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When building bridges, designers do not often think about making their bridge round, but that is exactly what Uruguayan architect Rafael Viñoly did.
The bridge spanning the Laguna Garzón in Uruguay just opened to the public and it has people wondering why such a structure was ever built. In sharp contrast to many purely architectural projects, this bridge actually has a need and purpose.
Designers of the bridge wanted to devise a way to slow down traffic while also forcing them to look out and appreciate the environment around them. The non-traditional circular design was selected through years of governmental debate. The bridge has a radius of 51.5 meters bracketed by two straight sections at the entrances measuring 46 meters. This design incredibly allowed for two lanes of traffic while creating a lagoon in the center that can be used for fishing.
“The concept of the Puente Laguna Garzón was to transform a traditional vehicular crossing into an event that reduces the speed of the cars, to provide an opportunity to enjoy panoramic views to an amazing landscape, and at the same time create a pedestrian place in the centre,” said architect Rafael Viñoly.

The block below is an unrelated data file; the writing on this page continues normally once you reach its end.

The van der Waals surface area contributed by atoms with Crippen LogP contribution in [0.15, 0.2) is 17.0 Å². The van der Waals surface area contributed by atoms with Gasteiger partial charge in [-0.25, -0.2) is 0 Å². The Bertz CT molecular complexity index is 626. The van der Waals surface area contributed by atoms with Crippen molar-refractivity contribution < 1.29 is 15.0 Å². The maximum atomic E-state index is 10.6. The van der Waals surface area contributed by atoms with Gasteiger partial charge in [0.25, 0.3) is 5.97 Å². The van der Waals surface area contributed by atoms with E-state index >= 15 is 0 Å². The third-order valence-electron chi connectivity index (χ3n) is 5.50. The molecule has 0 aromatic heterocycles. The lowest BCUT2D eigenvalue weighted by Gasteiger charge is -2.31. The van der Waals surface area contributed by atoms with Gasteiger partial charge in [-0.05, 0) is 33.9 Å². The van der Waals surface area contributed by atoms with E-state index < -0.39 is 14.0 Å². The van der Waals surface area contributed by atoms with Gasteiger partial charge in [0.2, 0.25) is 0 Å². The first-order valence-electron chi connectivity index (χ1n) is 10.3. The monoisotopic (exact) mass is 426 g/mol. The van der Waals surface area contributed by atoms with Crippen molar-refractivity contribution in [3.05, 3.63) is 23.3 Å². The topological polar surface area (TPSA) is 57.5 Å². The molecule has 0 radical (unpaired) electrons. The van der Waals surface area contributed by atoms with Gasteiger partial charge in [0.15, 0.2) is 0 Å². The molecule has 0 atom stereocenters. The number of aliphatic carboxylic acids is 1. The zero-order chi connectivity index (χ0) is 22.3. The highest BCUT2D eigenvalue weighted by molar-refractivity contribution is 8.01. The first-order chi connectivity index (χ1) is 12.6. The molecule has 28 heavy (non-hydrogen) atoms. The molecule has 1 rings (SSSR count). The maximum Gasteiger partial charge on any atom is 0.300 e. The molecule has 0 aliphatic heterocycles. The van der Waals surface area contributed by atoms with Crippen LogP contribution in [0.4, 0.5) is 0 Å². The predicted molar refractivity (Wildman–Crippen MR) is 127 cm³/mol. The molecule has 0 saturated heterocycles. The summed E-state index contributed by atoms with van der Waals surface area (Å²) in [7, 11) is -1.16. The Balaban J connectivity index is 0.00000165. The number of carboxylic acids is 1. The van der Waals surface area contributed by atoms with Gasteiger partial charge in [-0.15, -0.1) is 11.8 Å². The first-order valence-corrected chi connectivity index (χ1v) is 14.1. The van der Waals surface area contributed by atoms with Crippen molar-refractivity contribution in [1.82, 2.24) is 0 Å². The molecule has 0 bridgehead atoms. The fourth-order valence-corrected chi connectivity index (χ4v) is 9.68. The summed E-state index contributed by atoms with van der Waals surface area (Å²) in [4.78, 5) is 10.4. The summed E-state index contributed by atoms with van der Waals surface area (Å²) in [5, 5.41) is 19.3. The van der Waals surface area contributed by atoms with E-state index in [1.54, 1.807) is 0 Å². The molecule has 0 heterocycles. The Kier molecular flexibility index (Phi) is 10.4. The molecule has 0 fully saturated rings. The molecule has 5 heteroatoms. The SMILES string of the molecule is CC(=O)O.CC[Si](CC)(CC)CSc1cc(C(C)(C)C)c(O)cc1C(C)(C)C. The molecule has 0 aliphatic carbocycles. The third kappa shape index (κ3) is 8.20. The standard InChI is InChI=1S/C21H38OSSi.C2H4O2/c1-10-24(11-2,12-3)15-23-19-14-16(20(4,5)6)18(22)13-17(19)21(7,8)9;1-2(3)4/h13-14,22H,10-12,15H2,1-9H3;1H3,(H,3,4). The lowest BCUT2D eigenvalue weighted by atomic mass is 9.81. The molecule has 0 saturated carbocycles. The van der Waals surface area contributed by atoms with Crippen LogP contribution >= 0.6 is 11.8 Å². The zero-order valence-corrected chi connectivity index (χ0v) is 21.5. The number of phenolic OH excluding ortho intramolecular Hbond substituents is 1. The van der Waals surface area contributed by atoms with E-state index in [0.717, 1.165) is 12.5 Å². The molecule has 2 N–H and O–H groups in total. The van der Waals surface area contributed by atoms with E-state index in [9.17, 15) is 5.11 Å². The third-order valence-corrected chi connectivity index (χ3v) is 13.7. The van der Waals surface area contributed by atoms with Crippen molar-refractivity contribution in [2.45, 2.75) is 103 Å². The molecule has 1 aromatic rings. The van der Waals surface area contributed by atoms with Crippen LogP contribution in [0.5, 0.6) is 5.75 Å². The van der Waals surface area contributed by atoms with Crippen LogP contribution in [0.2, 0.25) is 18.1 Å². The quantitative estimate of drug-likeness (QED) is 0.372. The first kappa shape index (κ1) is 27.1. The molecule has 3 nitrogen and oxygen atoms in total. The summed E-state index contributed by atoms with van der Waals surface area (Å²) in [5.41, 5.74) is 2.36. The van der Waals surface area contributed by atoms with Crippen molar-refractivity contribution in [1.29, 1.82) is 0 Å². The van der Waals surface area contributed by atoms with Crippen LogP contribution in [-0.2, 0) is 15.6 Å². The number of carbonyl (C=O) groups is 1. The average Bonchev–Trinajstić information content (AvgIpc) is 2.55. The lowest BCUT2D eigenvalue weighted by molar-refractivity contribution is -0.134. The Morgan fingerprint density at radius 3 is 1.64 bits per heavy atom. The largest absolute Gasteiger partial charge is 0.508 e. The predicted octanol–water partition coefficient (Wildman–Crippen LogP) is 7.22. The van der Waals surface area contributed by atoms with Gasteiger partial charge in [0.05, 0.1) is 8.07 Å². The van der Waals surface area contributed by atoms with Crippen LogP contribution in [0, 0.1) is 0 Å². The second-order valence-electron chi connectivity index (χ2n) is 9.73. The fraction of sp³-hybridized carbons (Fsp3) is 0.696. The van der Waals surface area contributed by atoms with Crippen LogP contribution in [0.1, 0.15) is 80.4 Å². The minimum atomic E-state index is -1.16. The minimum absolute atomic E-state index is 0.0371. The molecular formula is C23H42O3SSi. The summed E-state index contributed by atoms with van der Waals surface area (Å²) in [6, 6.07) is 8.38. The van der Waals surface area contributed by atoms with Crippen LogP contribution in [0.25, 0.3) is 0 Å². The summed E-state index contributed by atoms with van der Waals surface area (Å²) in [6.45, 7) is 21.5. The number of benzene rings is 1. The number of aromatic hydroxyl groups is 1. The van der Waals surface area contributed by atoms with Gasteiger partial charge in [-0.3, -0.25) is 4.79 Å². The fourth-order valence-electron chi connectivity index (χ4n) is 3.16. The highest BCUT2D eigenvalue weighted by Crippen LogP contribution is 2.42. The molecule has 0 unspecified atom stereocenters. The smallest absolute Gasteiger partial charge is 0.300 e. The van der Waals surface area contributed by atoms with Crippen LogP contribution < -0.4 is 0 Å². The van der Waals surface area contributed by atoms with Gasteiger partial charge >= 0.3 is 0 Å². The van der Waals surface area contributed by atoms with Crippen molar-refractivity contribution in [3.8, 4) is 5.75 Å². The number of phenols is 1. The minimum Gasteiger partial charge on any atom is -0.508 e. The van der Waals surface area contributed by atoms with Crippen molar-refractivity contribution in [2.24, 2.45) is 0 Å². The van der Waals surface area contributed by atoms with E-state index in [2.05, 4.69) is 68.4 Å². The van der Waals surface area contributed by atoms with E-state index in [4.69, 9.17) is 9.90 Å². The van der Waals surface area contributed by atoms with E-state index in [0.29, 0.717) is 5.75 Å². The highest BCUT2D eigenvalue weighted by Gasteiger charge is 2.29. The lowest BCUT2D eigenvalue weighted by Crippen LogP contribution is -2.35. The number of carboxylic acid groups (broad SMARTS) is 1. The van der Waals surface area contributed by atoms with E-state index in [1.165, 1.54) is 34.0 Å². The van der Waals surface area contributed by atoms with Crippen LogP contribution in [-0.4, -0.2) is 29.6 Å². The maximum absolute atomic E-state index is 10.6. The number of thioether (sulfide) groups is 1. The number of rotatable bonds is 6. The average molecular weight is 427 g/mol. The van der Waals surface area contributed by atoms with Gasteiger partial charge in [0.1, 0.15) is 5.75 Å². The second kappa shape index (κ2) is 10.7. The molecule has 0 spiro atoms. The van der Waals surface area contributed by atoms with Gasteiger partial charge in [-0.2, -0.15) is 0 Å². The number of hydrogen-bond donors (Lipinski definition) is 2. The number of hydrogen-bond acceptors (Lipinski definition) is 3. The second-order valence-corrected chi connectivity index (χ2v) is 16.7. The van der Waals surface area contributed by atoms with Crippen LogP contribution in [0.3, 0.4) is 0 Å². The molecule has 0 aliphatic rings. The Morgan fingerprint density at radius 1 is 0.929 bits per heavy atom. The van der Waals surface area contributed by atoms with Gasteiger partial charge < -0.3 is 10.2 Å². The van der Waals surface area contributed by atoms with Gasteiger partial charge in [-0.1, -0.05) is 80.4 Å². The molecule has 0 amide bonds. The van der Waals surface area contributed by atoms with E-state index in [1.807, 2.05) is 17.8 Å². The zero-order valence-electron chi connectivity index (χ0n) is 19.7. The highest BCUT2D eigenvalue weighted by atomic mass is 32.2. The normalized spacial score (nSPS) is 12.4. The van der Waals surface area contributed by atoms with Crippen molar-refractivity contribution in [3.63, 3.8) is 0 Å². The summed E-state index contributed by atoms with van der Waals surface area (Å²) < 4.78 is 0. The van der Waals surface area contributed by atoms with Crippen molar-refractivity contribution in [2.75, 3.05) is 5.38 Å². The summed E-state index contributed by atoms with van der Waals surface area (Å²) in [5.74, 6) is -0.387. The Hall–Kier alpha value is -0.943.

Construction began in late 2014 and the project opened to the public just over a year later. The entire roadway cost an estimated $11 million, with $10 million coming from private funding. Unlike many architectural projects, this one was actually needed. Prior to the bridges construction, cars wishing to cross between the counties of Maldonado and Rocha would have to individually load onto a raft and cross the water. Now, over 1000 cars are estimated to use the new bridge every day, making their commutes much faster than before.
The Uruguayan government is hoping to usher in a new era for the country, focusing more on tourism and sustainability. Uruguay received 2.9 million visitors in 2015, a sharp increase from the previous year. Through the construction of this bridge, officials seek to drive visitors and locals to the largely undeveloped coastline of Rocha.
Circular bridges aren't uncommon, however they are rarely meant for road traffic. The Laguna Garzón bridge combines the beauty of a circular structure with key functional aspects of its design and the wonder of the landscape.
While the project does not garner its attention from extreme size, the bridge is gaining a lot of interest, just as designers and officials intended.